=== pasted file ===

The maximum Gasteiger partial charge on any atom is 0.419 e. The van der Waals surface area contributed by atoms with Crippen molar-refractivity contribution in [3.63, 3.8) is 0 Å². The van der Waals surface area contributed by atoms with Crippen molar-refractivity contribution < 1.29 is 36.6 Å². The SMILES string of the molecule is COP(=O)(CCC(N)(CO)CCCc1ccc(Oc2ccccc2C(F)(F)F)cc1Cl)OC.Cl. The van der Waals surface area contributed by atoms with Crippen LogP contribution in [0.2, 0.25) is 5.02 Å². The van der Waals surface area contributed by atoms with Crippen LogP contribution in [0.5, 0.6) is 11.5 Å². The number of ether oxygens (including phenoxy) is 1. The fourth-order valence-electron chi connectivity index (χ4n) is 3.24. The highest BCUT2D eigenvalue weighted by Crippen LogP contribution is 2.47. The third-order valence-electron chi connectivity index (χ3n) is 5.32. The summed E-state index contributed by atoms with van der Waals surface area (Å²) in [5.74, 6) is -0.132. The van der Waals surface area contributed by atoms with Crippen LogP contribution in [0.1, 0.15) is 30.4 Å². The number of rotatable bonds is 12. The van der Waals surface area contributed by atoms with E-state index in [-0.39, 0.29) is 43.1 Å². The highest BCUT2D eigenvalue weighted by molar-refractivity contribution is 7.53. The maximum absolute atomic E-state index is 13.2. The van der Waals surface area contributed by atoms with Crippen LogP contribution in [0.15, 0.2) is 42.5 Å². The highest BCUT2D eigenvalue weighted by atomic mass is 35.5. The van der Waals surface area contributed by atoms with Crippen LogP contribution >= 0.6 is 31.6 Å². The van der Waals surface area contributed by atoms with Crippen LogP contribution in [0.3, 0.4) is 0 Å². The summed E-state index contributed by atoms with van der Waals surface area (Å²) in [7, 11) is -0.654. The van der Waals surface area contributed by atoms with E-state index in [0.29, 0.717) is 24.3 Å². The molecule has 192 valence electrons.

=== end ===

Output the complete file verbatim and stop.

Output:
The maximum Gasteiger partial charge on any atom is 0.419 e. The van der Waals surface area contributed by atoms with Crippen molar-refractivity contribution in [3.63, 3.8) is 0 Å². The van der Waals surface area contributed by atoms with Crippen molar-refractivity contribution < 1.29 is 36.6 Å². The SMILES string of the molecule is COP(=O)(CCC(N)(CO)CCCc1ccc(Oc2ccccc2C(F)(F)F)cc1Cl)OC.Cl. The van der Waals surface area contributed by atoms with Crippen LogP contribution in [0.2, 0.25) is 5.02 Å². The van der Waals surface area contributed by atoms with Crippen LogP contribution in [0.5, 0.6) is 11.5 Å². The number of ether oxygens (including phenoxy) is 1. The fourth-order valence-electron chi connectivity index (χ4n) is 3.24. The highest BCUT2D eigenvalue weighted by Crippen LogP contribution is 2.47. The third-order valence-electron chi connectivity index (χ3n) is 5.32. The summed E-state index contributed by atoms with van der Waals surface area (Å²) in [5.74, 6) is -0.132. The van der Waals surface area contributed by atoms with Crippen LogP contribution in [0.1, 0.15) is 30.4 Å². The number of rotatable bonds is 12. The van der Waals surface area contributed by atoms with E-state index in [-0.39, 0.29) is 43.1 Å². The highest BCUT2D eigenvalue weighted by molar-refractivity contribution is 7.53. The maximum absolute atomic E-state index is 13.2. The van der Waals surface area contributed by atoms with Crippen LogP contribution in [0.15, 0.2) is 42.5 Å². The highest BCUT2D eigenvalue weighted by atomic mass is 35.5. The van der Waals surface area contributed by atoms with Crippen LogP contribution >= 0.6 is 31.6 Å². The van der Waals surface area contributed by atoms with Crippen LogP contribution in [0.3, 0.4) is 0 Å². The summed E-state index contributed by atoms with van der Waals surface area (Å²) in [7, 11) is -0.654. The van der Waals surface area contributed by atoms with E-state index in [0.29, 0.717) is 24.3 Å². The molecule has 192 valence electrons.